Remortgage Guide

Whether you’re remortgaging for home improvements, or seeking a better rate when your current deal ends, it’s inevitable you’ll have questions about the process. Our remortgage guide talks you through every stage, providing invaluable advice about the legal implications of remortgaging and the best time to start comparing mortgage rates for a money-saving new deal.


A remortgage is the process of switching a mortgage to a different lender without moving homes. For many borrowers, it is also the ideal opportunity to review their personal and financial circumstances and to consider whether their current mortgage and lender is the most suitable for them. There are two main reasons for remortgaging:

To borrow additional funds
To get a better mortgage deal with a new lender, normally when your current deal expires

Sometimes you might want to do a combination of the two. We recommend starting the remortgage process 6 months before your initial deal ends so that you have time to compare mortgage rates and lenders.

If you wish to stay with the same lender when your current deal comes to an end, you can simply complete a product transfer. This means you will be placed on a new product with your existing lender. This is something Mortgage Scout can do for you.

As with any mortgage, a remortgage is a legal transaction and involves a solicitor. As the property is being transferred from one lender to another, the new lender must know if there are any issues with their charge on the property. They need to make sure that the previous lender is paid back and that the right amount is asked for. They will do their own checks on the title of the property and their own charge must be registered by the Land Registry.

As the competition heats up between lenders for remortgage business, many lenders now offer a free-legal package allowing customers to save on legal fees. However, as free-legals become increasingly popular, levels of service have dropped and, unsurprisingly, complaints have risen. If it is a simple remortgage with time to spare, then the free-legal process is fine. If it is more complex, it is best to choose another option.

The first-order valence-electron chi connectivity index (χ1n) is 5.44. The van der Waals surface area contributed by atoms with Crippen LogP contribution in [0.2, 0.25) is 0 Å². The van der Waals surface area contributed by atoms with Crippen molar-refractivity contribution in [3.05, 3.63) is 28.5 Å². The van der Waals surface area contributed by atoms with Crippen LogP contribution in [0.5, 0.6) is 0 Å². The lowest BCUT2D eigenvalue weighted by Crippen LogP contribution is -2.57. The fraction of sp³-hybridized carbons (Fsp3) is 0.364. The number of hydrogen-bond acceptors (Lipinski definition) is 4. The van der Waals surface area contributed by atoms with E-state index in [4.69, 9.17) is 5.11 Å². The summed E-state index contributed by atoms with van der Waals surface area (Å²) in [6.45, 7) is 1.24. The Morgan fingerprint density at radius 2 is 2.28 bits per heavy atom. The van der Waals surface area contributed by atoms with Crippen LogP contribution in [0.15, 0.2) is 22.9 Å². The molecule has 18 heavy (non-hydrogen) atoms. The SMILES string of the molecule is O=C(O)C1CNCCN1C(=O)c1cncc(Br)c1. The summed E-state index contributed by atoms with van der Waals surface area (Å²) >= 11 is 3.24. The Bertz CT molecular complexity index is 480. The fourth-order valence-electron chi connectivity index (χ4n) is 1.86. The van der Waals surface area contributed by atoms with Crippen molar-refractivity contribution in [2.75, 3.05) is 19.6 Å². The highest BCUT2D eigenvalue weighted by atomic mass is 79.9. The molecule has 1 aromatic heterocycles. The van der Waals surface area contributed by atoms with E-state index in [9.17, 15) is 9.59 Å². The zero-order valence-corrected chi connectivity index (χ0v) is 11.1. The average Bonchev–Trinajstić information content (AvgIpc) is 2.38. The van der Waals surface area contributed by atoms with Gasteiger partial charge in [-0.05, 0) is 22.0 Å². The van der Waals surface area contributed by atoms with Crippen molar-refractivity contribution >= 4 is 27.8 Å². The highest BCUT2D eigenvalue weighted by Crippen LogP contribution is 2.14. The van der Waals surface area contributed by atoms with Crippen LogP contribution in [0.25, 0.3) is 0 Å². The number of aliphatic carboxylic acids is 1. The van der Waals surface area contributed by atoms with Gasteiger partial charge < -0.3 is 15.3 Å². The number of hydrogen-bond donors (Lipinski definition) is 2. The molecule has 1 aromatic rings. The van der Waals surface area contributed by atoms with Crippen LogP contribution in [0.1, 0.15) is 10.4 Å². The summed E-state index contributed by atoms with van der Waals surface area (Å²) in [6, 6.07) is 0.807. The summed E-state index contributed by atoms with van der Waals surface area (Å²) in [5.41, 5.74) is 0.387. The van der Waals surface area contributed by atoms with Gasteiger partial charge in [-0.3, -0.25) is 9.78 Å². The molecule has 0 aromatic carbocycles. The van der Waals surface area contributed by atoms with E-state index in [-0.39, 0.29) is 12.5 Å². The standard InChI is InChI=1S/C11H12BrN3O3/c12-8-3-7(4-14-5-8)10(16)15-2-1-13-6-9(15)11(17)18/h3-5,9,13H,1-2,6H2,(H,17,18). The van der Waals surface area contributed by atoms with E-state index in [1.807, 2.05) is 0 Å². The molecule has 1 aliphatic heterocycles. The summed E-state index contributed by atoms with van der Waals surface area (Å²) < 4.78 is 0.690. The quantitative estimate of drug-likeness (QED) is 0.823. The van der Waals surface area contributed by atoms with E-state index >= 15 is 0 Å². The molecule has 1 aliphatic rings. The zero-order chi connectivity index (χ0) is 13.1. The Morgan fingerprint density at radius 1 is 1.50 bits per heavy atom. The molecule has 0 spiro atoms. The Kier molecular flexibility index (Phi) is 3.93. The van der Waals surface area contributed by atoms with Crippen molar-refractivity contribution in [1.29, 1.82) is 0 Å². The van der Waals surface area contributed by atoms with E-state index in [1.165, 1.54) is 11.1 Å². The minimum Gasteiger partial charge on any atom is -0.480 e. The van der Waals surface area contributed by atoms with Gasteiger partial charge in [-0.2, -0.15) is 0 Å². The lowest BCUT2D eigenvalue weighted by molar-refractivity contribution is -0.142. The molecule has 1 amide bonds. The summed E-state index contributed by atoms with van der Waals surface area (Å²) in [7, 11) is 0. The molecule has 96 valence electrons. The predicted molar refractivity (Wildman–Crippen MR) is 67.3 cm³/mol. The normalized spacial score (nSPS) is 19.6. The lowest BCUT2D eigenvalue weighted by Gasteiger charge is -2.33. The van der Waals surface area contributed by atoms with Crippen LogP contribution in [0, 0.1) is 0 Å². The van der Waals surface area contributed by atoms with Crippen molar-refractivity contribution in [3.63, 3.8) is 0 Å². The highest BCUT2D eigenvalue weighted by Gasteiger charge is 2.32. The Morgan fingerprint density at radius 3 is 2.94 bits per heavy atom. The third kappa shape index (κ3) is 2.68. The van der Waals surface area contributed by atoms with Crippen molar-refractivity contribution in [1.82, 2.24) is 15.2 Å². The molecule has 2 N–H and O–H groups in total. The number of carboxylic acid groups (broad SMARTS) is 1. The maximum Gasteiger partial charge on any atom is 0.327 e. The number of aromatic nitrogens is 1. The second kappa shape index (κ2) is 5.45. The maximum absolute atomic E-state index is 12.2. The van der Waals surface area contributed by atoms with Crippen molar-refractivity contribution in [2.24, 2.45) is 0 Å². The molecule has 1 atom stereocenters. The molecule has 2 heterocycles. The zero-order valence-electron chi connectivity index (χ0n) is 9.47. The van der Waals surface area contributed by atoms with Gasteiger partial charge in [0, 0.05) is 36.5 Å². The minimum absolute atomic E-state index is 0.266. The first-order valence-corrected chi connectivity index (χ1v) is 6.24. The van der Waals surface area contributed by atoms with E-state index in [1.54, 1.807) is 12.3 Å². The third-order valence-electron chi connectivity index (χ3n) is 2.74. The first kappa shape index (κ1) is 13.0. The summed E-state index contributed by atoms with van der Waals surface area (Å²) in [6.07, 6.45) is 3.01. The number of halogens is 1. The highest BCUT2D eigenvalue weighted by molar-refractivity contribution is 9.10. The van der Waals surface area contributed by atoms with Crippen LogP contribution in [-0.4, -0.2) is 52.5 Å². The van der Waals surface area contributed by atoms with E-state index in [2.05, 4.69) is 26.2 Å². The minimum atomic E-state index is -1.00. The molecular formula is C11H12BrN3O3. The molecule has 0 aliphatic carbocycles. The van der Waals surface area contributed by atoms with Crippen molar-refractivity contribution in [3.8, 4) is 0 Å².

Many remortgage lenders now offer a cash back option towards legal fees. This is usually between £200 to £500 and goes some way to covering the full legal cost. This enables you to instruct your own solicitor, safe in the knowledge you are dealing with someone you trust. Or you can choose to use your own solicitor and pay the normal fee. If time is against you or it is a more complex situation, your own trusted legal adviser is probably the best option.

Yes, it is really important that you send this questionnaire back as soon as possible. Some of the questions can be quite technical so you might want to ask your mortgage adviser to help you with it. There will be a question asking when you want to complete; if you are remortgaging because your initial deal is coming to an end, then it is important that you state on the form that you want to complete after your initial deal ends. If you are unsure of this date, speak to your mortgage broker as soon as possible.

A deficit means that you might not have applied for enough money on your new mortgage to repay your current mortgage rate. There are a number of reasons for this – your solicitor will request a number of redemption statements from your existing lender leading up to your completion date. Unfortunately, these statements will probably still include an early redemption penalty, and may not take into account any recent mortgage payments you may have made. In either case, speak to your mortgage broker to check the details.

If you have a surplus, you might have been expecting it if you were borrowing extra funds. If, however, a surplus is a surprise to you, it is likely to be because of the extra mortgage payments you have made since the statement was applied for. Again, speak to your mortgage broker to clarify.

Mortgage Calculators

Moving forward with your mortgage plans depends on how much you can borrow. Whether you’re a first time buyer, moving home, remortgaging or buying to let, our industry standard mortgage calculators gives you a quick and reliable calculation of monthly repayments. There’s a handy tool for calculating stamp duty too. So once you have your answers, ask Mortgage Scout to find you a money saving mortgage that matches your maths – simple.

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Because we play by the book we want to tell you that...

You may have to pay an early repayment charge to your existing lender if you remortgage.

Your home may be repossessed if you do not keep up repayments on your mortgage. There may be a fee for mortgage advice. The actual amount you pay will depend upon your circumstances.
For residential mortgage arrangements, the typical fee is £499, payable on application.
For Buy-to-Let mortgage arrangements, the fee is up to 0.5% of the amount borrowed with £500 payable on application and the balance on completion.
For Shared ownership cases, the typical fee is £599 payable on application.